July 2015

Six Things You Might Not Know About the School of Fine Arts

Jennifer Doak-Mathewson
Jennifer Doak-Mathewson

5 min read

If you’re reading this, there’s a good chance you’ve snagged tickets to a Connecticut Repertory Theatre show or danced in your seat during a performance at Jorgensen or von der Mehden. Maybe you’ve bragged to your friends about how UConn is only one of two schools to offer an undergraduate degree—and the only school to offer a master’s—in puppetry.

But we bet even the most devoted patrons of the arts didn’t know some of these tidbits about the School—all of which were supplied by Professor Emeritus Donald Murray, who wrote “The University of Connecticut’s School of Fine Arts: A History of the First Fifty Years.”

The school was created through a grassroots effort.

UConn was founded in 1881 as an agricultural school, but even in its first few decades students and faculty created artistic societies, courses, and even fraternities.

“The desire to create musically, dramatically, poetically, resides in everyone,” said Murray. And this was true even for UConn’s farming students.

The fraternal Athenian Club came first, in 1911—an organization devoted to social connections and promoting love of the arts but also known for its “exclusive” private dining room and baseball games. Another fraternity, Theta Alpha Phi, sprang up in 1920. The honorary dramatic society produced plays well into the 1930s.

In 1921, a group of coeds started the Monteith Arts Society, named after English and History professor Henry Ruthner Monteith (who was later honored with the classroom building that today bears his name). The Society sponsored programs, lectures, and art exhibitions, most of which were held at or in Holcomb Hall, in East Campus. “The Monteith Arts Society remained active until Pearl Harbor, when the group sponsored an exhibition and sale of Japanese prints,” wrote Murray. “The untimely showing was considered a factor in the Society’s demise.”

Monteith Arts Society, UConn Nutmeg Yearbook
The Monteith Arts Society in the 1930 Nutmeg Yearbook. (UConn Archives)

And in 1929, recently retired President Charles Lewis Beach established the Louise Crombie Beach Foundation in memory of his late wife. The funds were designated for future art purchases, and the collection eventually evolved into today’s William Benton Museum of Art.

Students, faculty, and staff pushed to coalesce these artistic endeavors into a solidified curriculum early on, but it wasn’t until the 1950s that formal departments—and eventually, the beginnings of a school—began to take shape.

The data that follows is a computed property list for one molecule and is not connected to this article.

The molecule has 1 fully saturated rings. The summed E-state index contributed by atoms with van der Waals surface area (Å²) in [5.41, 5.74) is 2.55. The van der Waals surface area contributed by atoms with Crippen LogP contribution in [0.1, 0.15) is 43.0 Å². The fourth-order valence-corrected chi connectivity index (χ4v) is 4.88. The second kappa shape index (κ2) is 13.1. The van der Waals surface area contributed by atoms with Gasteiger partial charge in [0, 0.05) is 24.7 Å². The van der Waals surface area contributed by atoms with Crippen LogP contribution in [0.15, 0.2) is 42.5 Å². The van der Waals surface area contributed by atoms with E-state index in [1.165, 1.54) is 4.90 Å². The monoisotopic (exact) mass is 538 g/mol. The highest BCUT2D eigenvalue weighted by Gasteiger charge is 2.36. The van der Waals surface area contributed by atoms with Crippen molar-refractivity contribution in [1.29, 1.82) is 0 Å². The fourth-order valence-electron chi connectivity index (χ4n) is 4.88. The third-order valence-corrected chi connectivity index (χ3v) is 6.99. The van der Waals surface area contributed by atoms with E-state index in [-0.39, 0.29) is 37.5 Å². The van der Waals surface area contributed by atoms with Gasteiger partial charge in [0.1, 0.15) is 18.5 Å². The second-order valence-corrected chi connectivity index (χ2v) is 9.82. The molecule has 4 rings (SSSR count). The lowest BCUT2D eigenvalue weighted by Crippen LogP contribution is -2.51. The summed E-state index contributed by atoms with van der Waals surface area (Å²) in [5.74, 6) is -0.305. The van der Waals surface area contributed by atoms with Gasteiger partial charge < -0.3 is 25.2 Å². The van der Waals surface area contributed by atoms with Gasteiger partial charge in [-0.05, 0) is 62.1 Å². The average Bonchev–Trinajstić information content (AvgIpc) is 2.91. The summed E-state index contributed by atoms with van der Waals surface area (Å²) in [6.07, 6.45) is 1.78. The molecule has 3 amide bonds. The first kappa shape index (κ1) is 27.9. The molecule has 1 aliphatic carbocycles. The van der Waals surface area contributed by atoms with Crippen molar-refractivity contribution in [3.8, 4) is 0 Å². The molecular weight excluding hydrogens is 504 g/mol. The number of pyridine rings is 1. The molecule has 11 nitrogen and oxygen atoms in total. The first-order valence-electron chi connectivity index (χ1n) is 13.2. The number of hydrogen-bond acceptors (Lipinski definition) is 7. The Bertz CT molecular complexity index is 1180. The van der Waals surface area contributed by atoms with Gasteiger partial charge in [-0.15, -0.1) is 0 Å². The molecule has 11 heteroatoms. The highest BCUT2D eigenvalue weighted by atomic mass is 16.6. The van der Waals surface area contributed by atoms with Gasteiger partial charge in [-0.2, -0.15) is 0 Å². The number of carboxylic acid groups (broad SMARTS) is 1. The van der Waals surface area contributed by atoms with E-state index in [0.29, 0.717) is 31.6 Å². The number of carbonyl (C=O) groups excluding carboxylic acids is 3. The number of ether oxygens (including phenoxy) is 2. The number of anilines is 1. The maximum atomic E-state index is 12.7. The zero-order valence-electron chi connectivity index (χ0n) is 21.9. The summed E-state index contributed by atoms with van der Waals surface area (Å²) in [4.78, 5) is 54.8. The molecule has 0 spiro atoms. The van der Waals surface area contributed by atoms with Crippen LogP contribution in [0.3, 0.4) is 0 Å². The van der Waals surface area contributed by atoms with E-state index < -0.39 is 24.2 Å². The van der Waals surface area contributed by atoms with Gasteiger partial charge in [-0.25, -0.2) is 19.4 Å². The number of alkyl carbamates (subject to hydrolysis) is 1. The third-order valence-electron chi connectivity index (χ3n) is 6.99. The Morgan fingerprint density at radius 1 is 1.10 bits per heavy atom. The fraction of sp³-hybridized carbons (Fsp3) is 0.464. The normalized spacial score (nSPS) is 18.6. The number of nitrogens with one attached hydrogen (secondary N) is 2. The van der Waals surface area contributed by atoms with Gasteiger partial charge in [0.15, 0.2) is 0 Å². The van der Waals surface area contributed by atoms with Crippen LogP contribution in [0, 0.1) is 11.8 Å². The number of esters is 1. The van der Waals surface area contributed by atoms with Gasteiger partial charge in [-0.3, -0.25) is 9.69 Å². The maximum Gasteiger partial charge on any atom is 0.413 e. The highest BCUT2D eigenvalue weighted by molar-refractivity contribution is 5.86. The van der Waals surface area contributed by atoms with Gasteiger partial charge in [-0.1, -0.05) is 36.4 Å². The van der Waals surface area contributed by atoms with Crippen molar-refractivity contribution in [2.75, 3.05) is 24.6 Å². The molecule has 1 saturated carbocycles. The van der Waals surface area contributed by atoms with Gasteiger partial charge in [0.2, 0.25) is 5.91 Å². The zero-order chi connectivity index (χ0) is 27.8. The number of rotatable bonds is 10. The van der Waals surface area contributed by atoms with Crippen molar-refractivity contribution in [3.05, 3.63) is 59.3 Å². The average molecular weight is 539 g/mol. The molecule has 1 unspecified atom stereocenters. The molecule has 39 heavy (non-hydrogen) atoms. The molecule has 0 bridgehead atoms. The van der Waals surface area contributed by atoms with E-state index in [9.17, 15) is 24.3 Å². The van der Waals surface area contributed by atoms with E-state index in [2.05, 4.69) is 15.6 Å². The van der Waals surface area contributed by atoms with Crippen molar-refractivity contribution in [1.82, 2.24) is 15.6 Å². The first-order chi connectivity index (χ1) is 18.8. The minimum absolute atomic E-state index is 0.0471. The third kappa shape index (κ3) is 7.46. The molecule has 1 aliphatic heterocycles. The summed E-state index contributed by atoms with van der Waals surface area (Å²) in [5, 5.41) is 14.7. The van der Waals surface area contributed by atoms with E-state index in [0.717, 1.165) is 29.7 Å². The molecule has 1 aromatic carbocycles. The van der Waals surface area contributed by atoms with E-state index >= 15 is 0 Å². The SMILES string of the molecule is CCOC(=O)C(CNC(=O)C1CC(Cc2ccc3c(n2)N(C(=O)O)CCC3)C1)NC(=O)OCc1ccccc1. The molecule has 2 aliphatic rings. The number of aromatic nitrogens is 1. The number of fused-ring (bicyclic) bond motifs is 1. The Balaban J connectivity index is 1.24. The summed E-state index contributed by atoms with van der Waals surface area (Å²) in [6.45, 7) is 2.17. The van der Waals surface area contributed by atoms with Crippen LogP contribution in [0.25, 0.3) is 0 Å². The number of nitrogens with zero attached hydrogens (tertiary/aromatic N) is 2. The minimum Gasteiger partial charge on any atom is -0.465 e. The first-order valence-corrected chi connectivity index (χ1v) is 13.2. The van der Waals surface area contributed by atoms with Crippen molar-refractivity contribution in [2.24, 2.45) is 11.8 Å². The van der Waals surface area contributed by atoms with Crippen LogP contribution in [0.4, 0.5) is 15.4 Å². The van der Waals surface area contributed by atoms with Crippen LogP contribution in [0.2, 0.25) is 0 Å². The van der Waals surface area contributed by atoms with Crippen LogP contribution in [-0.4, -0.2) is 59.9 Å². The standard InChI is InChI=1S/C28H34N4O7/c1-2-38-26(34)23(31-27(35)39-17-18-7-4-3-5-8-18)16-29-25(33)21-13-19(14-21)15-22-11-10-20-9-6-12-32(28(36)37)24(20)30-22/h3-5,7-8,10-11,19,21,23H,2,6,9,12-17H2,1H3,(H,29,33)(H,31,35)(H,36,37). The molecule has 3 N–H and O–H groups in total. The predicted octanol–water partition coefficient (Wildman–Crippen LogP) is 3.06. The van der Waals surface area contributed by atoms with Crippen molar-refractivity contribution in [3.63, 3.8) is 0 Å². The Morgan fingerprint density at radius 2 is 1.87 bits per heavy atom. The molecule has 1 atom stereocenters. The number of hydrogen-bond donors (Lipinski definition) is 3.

Art classes used to be a part of the Home Economics curriculum.

home ec costume design student
Home economics student studying costume design in the 1951 Nutmeg Yearbook (UConn Archives).

Three art courses and three costume-design courses were offered through Home Economics by the late 1930s, marking the first appearance of set art courses at UConn.

When more diverse course offerings sprang up over the next couple of decades, the administration decided in 1951 that a separate Department of Art should be established under the College of Liberal Arts and Sciences.

The Arts and Sciences college dean justified the move by explaining that the new classes, unlike those within Home Economics, didn’t have practical application. But “an asserted but unsubstantiated reason for moving art from Home Economics was related to the influx of GIs to the Storrs campus: GIs wishing to study art did not want to be in Home Economics.”

Faculty from the departments of art, music, and drama lobbied to create a cohesive unit, but it wasn’t until 1961 that the School of Fine Arts was formally established.

 

 

Puppetry classes used to be held in the basement of Sprague Hall.

Renowned puppetry professor Frank Ballard came to UConn in 1956, with the dream of establishing a degree program at the University. His dream was realized in baby steps, however, with his first classes and storage space held in the basement of Sprague Hall in East Campus and in a few rooms on South Campus.

Ballard was eventually able to get his department moved to the more spacious Depot Campus, and the degree program was established in 1966. Ten years later, Ballard established the National Puppetry Institute at UConn. We’ve come a long way since: Today, you can visit the Ballard Institute and Museum of Puppetry at Storrs Center.